The Sony FE 50mm f/1.8 filled an unfortunate hole in the line-up of Sony E-mount lenses when it was first launched. There have long been very affordable 50mm f/1.8 lenses for Canon and Nikon DSLRs but 50mm lenses for Sony’s mirrorless cameras were much pricier affairs. This lens is less of a burden financially and physically, measuring just 69x60mm and weighing a mere 186g. It’s a great fit for both full-frame bodies as well as Sony’s range of APS-C format mirrorless cameras.
Mount: Sony E
Sony product code: SEL50F18F
Full frame: Yes
Lens construction: 6 elements in 5 groups
Angle of view: 47 degrees
Diaphragm blades: 7
Minimum aperture: f/22
Minimum focusing distance: 0.45m
Maximum magnification ratio: 0.14x
Filter size: 49mm
The optical path has a double-gauss design which helps to minimize distortion and field curvature, improving sharpness across the frame when shooting flat objects head-on. An aspherical element but there’s no ED (Extra-low Dispersion) glass. Autofocus is driven by a DC motor.
The design and build feel very basic. There are no on-board switches, nor even a focus distance scale. Even so, the lightweight plastic barrel doesn’t feel too flimsy and it’s attached to a sturdy metal mounting plate. The focus ring is comfortably large, doesn’t rotate during autofocusing, and enables smooth and precise manual focusing via a fly-by-wire electronic coupling.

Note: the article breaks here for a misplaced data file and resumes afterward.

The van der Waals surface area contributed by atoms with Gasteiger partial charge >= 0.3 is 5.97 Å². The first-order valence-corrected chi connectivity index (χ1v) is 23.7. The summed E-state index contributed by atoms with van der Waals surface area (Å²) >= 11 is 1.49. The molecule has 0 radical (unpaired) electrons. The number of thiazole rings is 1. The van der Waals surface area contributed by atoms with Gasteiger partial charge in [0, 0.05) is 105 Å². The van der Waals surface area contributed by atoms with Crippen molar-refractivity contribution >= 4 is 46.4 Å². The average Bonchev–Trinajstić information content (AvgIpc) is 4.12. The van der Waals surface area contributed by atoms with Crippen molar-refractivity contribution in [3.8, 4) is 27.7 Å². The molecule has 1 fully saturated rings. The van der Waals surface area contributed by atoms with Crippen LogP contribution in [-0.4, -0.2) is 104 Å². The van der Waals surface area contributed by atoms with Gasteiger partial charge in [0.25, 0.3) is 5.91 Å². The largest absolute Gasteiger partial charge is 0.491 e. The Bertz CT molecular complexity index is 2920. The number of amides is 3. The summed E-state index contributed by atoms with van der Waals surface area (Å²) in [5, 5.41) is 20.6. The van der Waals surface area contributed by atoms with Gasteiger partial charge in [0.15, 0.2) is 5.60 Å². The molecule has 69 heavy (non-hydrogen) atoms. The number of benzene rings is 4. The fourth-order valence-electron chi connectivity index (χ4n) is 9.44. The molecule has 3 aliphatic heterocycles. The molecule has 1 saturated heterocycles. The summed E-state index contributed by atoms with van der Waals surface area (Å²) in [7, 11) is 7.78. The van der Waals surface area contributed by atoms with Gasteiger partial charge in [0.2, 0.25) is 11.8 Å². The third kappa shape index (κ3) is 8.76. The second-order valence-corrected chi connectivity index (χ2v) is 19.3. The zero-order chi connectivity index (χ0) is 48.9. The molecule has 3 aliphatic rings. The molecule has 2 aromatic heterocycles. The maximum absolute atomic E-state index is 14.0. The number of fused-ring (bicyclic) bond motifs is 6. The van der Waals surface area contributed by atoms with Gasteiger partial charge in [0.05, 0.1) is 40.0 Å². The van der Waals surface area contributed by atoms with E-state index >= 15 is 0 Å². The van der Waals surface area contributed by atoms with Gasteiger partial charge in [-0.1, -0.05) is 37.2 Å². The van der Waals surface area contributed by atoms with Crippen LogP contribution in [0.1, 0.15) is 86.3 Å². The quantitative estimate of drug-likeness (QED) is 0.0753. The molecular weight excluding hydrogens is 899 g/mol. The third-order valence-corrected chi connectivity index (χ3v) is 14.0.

The lens has a small 49mm filter thread and comes complete with a bayonet-fit plain rather than petal-shaped hood. It features neither Optical SteadyShot nor any weather-seals although the mounting plate is metal rather than plastic.
The DC motor autofocus system is reasonably quick and very quiet, although not completely silent, which can be an issue for movie capture. There’s no shortage of bite, with very good sharpness and contrast, although sharpness drops off noticeably when shooting wide-open at f/1.8. Vignetting is very noticeable unless you stop down to f/2.8.
Despite not being one of Sony’s ‘G series’ lenses, bokeh is soft and dreamy, even when stopped down a little from its widest aperture. This is helped by a fairly well-rounded seven-blade diaphragm. Color fringing and distortion are both minimal and, overall, image quality is very pleasing.
We run a range of lab tests under controlled conditions, using the Imatest Master testing suite. Photos of test charts are taken across the range of apertures and zooms (where available), then analyzed for sharpness, distortion and chromatic aberrations.
We use Imatest SFR (spatial frequency response) charts and analysis software to plot lens resolution at the center of the image frame, corners and mid-point distances, across the range of aperture settings and, with zoom lenses, at four different focal lengths. The tests also measure distortion and color fringing (chromatic aberration).
Sharpness is excellent across most of the frame at f/2.8 and the extreme edges catch up at f/4, but there’s a noticeable drop in sharpness wide-open at f/1.8.
Color fringing is impressively negligible across the entire image frame at all apertures, even without enabling in-camera correction.
There’s a slight touch of barrel distortion but, as with color fringing, it’s generally hard to spot even with in-camera correction disabled.
For most serious photographers, a fast 50mm is a must-have lens whether we shoot on full-frame or APS-C format cameras. It’s the ideal focal length for a standard perspective on a full-frame body, while giving a short telephoto field of view on an APS-C camera, ideal for portraiture and more besides. Naturally this Sony lens isn’t as fast as an f/1.4 lens that some prefer, but it’s wonderfully compact, lightweight and affordable, and delivers very good image quality.